Anyway, the ads seemed to imply he was going to pull the old "psychic detective" schtick and help solve murders. While a nice enough career path, I'd have to imagine that there are some rather more broad applications to put the entire knowledge of the human race toward.

Firefly was good enough that I'll try and watch the second episode. I was amused by the "old west meets sci fi" flavor, and I'm thinking they'll probably be more scientifically accurate than most of those shows seem to be.

btw, I think modern jet engines get fouled (or fowled) up when birds get sucked in... I'd have to imagine that a human body would make a real mess out of one. Even in the future. /phpBB/images/smiles/icon_smile.gif

KarenS
2002-Sep-26, 05:01 PM
Ok, you've convinced me, all of you--I'll have to watch it. /phpBB/images/smiles/icon_smile.gif Er, I'll have to *tape* it and watch it later... Friday at 8:00 is a bad time, even for someone with only a marginal social life. What were they thinking? Argh!

irony
2002-Sep-26, 05:08 PM
I saw it, but wasn't too impressed. My main impression of the show was that whoever came up with it has been watching an awful lot of Cowboy Bebop and Outlaw Star.

honestmonkey
2002-Sep-26, 06:32 PM
On 2002-09-26 11:47, Aodoi wrote:
[About "John Doe"] I'm not sure if they explained later on, but if the guy knows everything why not ask him to write out a unified field theory? Or cure cancer? Or rewrite the lost works of various ancient philosophers?


Or - write a decent TV show? /phpBB/images/smiles/icon_smile.gif

kadath
2002-Sep-26, 09:13 PM
On 2002-09-26 11:47, Aodoi wrote:
btw, I think modern jet engines get fouled (or fowled) up when birds get sucked in... I'd have to imagine that a human body would make a real mess out of one. Even in the future. /phpBB/images/smiles/icon_smile.gif


I didn't see the show, but with modern turbofan engines, anything of decent mass going through the intake will snap off a whole bunch of the fanblades, unbalance the rest of the fan, and do bad things to the actual burners.

Because of the strict tolerances for fanblades, they're made of rigid alloys to prevent wobble at high RPM. This makes them brittle and fairly easy to break, as metals go.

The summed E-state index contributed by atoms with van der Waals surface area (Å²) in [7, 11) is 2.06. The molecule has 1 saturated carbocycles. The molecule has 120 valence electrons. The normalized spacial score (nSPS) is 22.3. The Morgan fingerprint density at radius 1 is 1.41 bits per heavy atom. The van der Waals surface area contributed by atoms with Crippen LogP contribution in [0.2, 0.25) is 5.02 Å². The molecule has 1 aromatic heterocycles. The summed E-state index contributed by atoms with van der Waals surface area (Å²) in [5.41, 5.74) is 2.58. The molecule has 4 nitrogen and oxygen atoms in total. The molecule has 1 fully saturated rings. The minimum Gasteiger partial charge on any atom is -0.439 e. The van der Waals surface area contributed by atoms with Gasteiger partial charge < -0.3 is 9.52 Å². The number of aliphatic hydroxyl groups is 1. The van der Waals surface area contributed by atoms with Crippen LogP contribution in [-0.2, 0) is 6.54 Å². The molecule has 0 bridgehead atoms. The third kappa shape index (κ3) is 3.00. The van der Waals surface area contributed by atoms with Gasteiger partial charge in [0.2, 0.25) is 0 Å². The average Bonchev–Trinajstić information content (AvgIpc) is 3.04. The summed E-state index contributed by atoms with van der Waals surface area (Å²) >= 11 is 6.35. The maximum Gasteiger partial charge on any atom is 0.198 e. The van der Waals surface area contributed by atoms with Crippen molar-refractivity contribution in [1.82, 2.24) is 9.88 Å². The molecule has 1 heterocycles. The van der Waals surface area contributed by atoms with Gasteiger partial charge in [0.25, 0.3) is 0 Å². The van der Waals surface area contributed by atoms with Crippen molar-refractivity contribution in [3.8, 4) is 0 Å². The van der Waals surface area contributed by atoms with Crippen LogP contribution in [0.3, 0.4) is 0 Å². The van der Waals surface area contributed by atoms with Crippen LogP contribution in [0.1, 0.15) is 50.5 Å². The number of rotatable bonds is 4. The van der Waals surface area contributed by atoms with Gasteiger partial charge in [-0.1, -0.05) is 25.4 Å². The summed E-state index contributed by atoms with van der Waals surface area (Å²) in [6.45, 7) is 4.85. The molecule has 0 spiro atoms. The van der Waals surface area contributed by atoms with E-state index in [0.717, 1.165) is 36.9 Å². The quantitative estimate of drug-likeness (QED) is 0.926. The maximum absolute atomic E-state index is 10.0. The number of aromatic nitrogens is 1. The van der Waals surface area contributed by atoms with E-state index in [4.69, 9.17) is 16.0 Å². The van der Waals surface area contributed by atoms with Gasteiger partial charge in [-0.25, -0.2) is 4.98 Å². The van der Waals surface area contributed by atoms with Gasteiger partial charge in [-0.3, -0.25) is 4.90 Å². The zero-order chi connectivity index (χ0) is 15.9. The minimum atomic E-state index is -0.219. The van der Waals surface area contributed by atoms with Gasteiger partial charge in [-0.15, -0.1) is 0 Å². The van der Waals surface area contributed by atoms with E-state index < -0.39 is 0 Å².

However, who's to say that In The Future[TM], someone won't have gotten around the rigidity/brittleness tradeoff in materials science? Reaching, I know, but nice to think about.

frenat
2002-Sep-26, 11:48 PM
I saw a video once where a maintenance worker accidentally go sucked into an intake of a fighter jet. Amazingly he came out the other end with just a few scratches. I never heard how the engine ended up though.

Rift
2002-Sep-27, 12:10 AM
64K may be small now, but actually saying that many 0's and 1's would take a looong time.



Yeah, that part bugged me too, it would take forever. And how would the kid know he had all those 0s and 1s memorized and didn't just rattle a bunch off.
And is his knowledge updated or something? He later makes a killing on indonesian rice futures or some dang thing, and the stock broker asks him what crystal ball he used, he says something like "no crystal ball, just an intant knowledge of the indonesian stock market". Those things change moment to moment...

I did end up watching more of John Doe then you, but I bailed after 30 minutes.

Matherly
2002-Sep-27, 07:55 PM
More 'John Doe'...

Well, I liked it. Or at least I liked it enough to keep watching it for a while. There are a few thoughts though.

1. The rules for the 'knowledge memory' thing needs to be defined pretty darn pronto or else it will turn into a cheep trick. The pilot seems to hint that he has access to "public" knowledge, i.e. knowledge that the average citizen with no security clearance could aquire if they knew where to look. After all, he had to hack into the conviction records for the kidnapper.
2. They will have to keep the show from devolving into "Gilligan's Memory" where each show he is just moments away from finding out all the answers and then loses them. This sort of crap is just to &%^*ing frustrating to watch!

Well, I know I'll be watching Firefly and John Doe tonight /phpBB/images/smiles/icon_smile.gif

Donnie B.
2002-Sep-27, 09:14 PM
On 2002-09-26 19:48, frenat wrote:
I saw a video once where a maintenance worker accidentally go sucked into an intake of a fighter jet. Amazingly he came out the other end with just a few scratches. I never heard how the engine ended up though.

I assume this was an animated cartoon -- to my knowledge. there's no jet engine in the world a human being could pass through unharmed, even if it wasn't running (unless it was disassembled!)

You'd be more likely to be able to squeeze through the bars of a jail cell! Not that I think you'd ever need to... /phpBB/images/smiles/icon_biggrin.gif

KarenS
2002-Sep-27, 09:19 PM
I assume this was an animated cartoon

That was that scene in The Phantom Menace, right before the pod race, where the robot was sucked into a pod engine and came out ok. That's the first thing I thought of when he described the human going through.

moving_target
2002-Sep-27, 10:43 PM
On 2002-09-27 17:14, Donnie B. wrote: